TweepsMap is a free service available to anyone, with only a many restrictions. They’ve a enough unique geographically- centered platform that starts by mapping your followers to position. From there, it allows you to run hashtag quests, set up a tweet alert, track follows and unfollows on a daily base, unfollow accounts, schedule up to ten tweets, and induce some fresh analytics reports. That’s all in the free interpretation.

The paid performances expand the functionality of the free interpretation. The starter interpretation works with over to followers and expands the scheduler to 50 tweets, gives you direct communication juggernauts, growth analysis, influencer analysis, list analysis, and a many dozen other features you can find detailed on their plans runner. It’s$ 5 a month. Plans gauge up form there, giving you further scheduling, access to further than one account, and advanced follower limits, for$ 20,$ 40,$ 100, and enterprise- position gauged plans.

To be clear, the introductory mapping functionality we ’re using then’s available for accounts of any size for free. It’s just the detailed analytics and scheduling options – the options that turn this service into an each- by-one dashboard – that bear payment. I recommend using the free interpretation for now and going from there.

When you subscribe in and authorize the app, it pulls your follower list and maps them by country on an factual chart. You can see what chance of your followers are in whatcountries.However, you can click to sort in state/ fiefdom, or indeed down to the megacity position, If you want to constrict it down.

There’s only one strike to this chart; the free interpretation does n’t actually tell you who’s where. It shows you the chance of druggies in a given position, but it does n’t tell you who they’re when you click. To see that, you need to subscribe up for the$ 5 starter plan. Now, it’s only$ 5, which is n’t a bad figure, so feel free to do it. Still, it’s not free, so I can see why some druggies would prefer not to.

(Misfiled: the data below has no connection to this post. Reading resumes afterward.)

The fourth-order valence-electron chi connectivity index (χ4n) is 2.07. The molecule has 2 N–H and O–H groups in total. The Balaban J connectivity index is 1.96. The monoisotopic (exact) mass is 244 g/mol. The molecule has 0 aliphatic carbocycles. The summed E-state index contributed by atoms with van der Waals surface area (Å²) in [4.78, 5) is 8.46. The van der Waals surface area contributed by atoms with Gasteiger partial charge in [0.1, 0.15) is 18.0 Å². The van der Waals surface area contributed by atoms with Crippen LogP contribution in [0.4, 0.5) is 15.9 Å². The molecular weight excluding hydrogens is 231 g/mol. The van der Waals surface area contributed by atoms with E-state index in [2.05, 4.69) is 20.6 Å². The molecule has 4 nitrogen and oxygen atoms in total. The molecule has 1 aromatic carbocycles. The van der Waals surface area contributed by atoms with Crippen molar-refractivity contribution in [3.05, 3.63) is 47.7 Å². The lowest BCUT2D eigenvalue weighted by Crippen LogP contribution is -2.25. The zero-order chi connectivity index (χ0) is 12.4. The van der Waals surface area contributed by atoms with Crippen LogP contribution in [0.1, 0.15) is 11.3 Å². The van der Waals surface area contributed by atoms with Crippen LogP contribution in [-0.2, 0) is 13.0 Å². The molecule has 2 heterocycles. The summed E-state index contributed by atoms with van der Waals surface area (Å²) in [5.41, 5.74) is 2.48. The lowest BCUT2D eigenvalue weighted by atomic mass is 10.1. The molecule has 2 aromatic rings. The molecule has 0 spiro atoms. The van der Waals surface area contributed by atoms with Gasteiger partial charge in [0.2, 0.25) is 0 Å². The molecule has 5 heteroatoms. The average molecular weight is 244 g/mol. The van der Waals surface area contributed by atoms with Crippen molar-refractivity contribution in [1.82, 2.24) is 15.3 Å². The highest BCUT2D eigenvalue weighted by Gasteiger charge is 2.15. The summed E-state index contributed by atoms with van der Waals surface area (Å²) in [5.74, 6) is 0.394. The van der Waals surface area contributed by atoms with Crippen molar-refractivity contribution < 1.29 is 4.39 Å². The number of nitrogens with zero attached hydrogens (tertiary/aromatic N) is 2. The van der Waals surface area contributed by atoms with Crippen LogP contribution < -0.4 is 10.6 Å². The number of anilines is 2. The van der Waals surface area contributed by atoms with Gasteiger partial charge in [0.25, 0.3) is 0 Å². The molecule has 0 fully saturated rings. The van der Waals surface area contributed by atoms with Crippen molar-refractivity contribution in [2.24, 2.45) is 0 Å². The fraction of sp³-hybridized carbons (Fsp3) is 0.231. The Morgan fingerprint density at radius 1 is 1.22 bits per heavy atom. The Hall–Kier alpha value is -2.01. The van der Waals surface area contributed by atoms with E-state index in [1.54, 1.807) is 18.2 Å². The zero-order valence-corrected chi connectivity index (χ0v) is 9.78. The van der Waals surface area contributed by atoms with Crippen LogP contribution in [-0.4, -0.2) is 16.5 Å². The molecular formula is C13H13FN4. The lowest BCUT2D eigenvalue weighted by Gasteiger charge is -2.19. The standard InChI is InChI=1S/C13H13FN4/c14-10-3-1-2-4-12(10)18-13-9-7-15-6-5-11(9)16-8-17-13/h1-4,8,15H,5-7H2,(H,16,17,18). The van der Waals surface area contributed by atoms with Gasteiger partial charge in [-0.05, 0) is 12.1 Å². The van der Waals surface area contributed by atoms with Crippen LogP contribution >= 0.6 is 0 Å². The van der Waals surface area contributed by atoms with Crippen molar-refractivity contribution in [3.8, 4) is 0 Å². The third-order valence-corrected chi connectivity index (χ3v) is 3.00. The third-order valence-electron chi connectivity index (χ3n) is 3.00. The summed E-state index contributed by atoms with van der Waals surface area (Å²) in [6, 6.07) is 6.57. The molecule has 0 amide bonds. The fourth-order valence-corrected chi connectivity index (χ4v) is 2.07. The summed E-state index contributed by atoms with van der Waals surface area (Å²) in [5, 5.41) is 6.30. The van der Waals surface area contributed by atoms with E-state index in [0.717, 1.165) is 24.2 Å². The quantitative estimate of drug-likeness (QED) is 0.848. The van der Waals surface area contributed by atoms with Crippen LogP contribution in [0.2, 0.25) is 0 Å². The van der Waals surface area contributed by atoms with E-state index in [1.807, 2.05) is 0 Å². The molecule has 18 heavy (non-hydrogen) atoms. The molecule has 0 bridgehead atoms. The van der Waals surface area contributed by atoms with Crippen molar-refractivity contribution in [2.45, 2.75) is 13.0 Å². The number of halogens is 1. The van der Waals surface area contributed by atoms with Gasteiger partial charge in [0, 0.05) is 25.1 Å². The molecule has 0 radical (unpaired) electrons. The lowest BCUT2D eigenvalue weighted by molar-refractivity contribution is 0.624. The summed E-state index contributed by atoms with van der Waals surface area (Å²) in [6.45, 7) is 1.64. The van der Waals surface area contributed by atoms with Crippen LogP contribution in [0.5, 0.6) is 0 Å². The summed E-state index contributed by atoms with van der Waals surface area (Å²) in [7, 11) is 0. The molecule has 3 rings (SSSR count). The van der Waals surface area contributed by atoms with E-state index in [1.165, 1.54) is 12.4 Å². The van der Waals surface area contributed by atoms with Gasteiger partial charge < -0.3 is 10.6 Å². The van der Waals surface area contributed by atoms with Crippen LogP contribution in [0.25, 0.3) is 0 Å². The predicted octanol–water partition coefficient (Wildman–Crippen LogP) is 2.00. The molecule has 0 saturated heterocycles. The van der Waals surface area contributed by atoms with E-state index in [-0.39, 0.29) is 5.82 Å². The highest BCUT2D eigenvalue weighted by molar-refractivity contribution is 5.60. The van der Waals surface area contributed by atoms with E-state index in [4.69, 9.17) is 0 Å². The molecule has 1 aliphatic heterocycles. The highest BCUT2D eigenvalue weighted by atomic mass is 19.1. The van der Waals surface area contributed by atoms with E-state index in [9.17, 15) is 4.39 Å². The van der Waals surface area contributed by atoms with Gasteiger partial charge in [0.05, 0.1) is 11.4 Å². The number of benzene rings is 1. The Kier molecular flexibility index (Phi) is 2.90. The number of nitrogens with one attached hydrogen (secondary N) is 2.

Another debit is the megacity- position analysis, which only works if the druggies in question have specified a megacity. My analysis at the state position shows that I’ve a many followers in Alaska, but at the megacity position, it shows nothing. As similar, the state/ fiefdom position is presumably the most accurate and useful for utmost businesses.

2. Use a Chart to Find New Implicit Followers

The alternate option is another chart, but rather than mapping your being followers to a geographic position in order to see where your followership is, you ’re looking at Twitter druggies in general and looking for chances to find new followers. Let me explain.

This system is most useful for small and medial sized businesses with original followership, who want to find people locally they can engage with. It’s called the One Million Tweet Map, and what it does is monitors the most recent million tweets on Twitter. This is an amazing volume of data, and you can watch the chart just palpitation with new engagement throughout the day. Heck, in the time it took me to write this paragraph, there hve been nearly new tweets.

One Million Tweet Map

The chart starts all zoomed out, and shows large circles for clusters of tweets. The northeastern United States has nearly around tweets at the moment, but that covers everyplace from Oklahoma to Florida to New York. What you can do, however, is drone heft.

Say, for illustration, your small business is located in Oklahoma City. I can zoom heft and see that there are about tweets in the most recent million in the boundaries of the megacity. I can zoom in farther and see that eight of them are out in El Reno, nine are down in Chickasha, 29 are over in Shawnee, and so forth. Each time you click a circle, you zoom in to the position of that circle and see fresh services inside it. Drone in on your position and see what’s going on around your specific area.

When you get down to the position where the circles are white rather of blue, you can click the circles and see the factual tweets recorded and used for the chart.